(8) FAN ART FOR THE MASSES. Well, to be precise, it’s a fan’s art, but it’s not fan art, nevertheless, Nick Stathopoulos’ portrait of Deng is currently plastered all over Sydney as part of an ad campaign for the Archibald Prize exhibit.

Archibald Prize ad

(9) MERCURY MISSION CONTROL. Larry Klaes covers the launch for Galactic Journey: “[July 22, 1961] Into Space – and the Deep Blue (The Flight of Liberty Bell 7 )”. Regardless of what you may have heard, Gus didn’t screw the pooch….

After three failed attempts just this week, yesterday (July 21, 1961), astronaut Virgil I. “Gus” Grissom finally became this nation’s second (and the world’s third) man to reach outer space.  Grissom achieved another sort of milestone when his spacecraft unexpectedly sank after splashdown – and almost took the astronaut with it to the bottom of the Atlantic Ocean!

(10) PROTIPS FOR CHRONONAUTS. “10 Things You Should Never Do While Time Traveling” is a pretty damn clever and well-researched post – at B&N Sci-FI & Fantasy Blog.

  1. Signal your presence The protagonists of Replayby Ken Grimwood, have an odd method of time travel. Upon death, their consciousness is sent back 25-odd years into their own bodies, with all future memories intact, to relive the same number of years time until they die again, at the exact same moment—creating a kind of Groundhog Dayloop. Naturally, the first thing anyone does is fix old mistakes and use their foreknowledge to become fabulously wealthy, then begin mucking about with history. These actions reach their peak when one of the replayers decides to enlist George Lucas and Steven Spielberg to make her a science fiction film, with the specific intent of finding and meeting other people replaying their lives. It also turns out to be a horrible idea, since at least one of said travelers is a deranged murderer, and a shadowy government agency may be actively seeking replayers for their own nefarious purposes. Telling people when you’re from is usually a bad idea in general anyway.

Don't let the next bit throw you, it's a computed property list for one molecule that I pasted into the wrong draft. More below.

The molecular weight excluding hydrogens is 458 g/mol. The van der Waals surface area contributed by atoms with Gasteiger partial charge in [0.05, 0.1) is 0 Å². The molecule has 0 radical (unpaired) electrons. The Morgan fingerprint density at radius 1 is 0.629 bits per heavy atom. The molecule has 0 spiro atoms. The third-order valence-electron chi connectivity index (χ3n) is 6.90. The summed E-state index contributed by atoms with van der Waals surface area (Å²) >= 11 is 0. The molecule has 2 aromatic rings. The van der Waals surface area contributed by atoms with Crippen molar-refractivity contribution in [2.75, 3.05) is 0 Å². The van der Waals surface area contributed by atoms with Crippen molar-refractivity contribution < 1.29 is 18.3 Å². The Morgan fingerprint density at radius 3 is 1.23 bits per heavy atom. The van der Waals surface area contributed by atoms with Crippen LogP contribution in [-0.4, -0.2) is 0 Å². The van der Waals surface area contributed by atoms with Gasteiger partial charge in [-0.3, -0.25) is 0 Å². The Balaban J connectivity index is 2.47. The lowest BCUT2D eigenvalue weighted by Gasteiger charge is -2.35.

(11) TODAY IN HISTORY

  • July 22, 1899 — Director James Whale is born in The Black Country region of England. And what did he do, I asked? Does Frankenstein count?  How about Bride of FrankensteinThe Invisible Man?

(12) MOANA. Entertainment Weekly reports from “Comic-Con 2016: Moana heroine won’t have a love interest in the film”.

Disney’s Moana doesn’t hit theaters until November but Comic-Con attendees not only learned the plot of the animated film, they also got to see several clips at the Thursday panel moderated by EW’s own Marc Snetiker.

Set 2,000 years ago in the South Pacific, Moana is the story of the titular 16-year-old girl, voiced by newcomer Auli’i Cravalho, who goes in search of a banished demi god named Maui (Dwayne “The Rock” Johnson) in order to, naturally, save the world….

[Directors] Musker and Clements made a point to say that Moana doesn’t have a love interest in this story and that it’s a film about the heroine finding herself.

(13) FANTASTIC BEASTS. Hypable presents the poster released at San Diego Comic-Con for Rowling’s Fantastic Beasts and Where To Find Them.

Newt is looking over his shoulder in the middle, holding a wand in one hand and a suitcase (with a beast trying to get out!) in the other. Supporting characters Graves, Jacob, Queenie, and Tina appear in the wings. Also here: Our very first looks at two female characters. We believe the one in the bottom left is Mary Lou, played by Samantha Morton. The guy on the right is Credence played by Ezra Miller.

 

fantastic-beasts-sdcc-2016-poster

(14) KEVIN AND URSULA EAT CHEAP. Cally pointed out this opportunity in a comment: If you want to hear someone eat a Carolina Reaper live, here’s the episode of Kevin and Ursula Eat Cheap where Our Wombat’s husband Kevin eats a Reaper that Ursula grew in the garden – “Fear The Reaper Redux”. Buildup to Reaper eating begins at about minute 12, actual eating stars at 13:50.

Now that Cally has helped me discover this podcast, here are links to a couple of the most recent installments.

We’re back from Anthrocon, and who should arrive on our doorstep this week, than the chairman himself, Uncle Kage! He has come bearing gifts in the form of Sake and ShoChu, which we pair with Velveeta Chipotle Mac & Cheese, Hot Pockets, pastry puffs, and w hole range of things found on our travels.

Be warned, this one is not for the faint of heart, when We Eat It, So You Don’t Have To!

(Also of note – there is a glitch towards the end, due to a disk issue on the recording machine, so expect a bit of a jump in there)

This week, we have a margarita mixer, which means we break out the tequila, which leads to drunken geekery. We also have the biggest frozen pizza we’ve found to date, beer, mac &  cheese, and lots and lots of chocolate. We even have duck fat caramels. Yes, you read that correctly : DUCK. FAT. CARAMELS.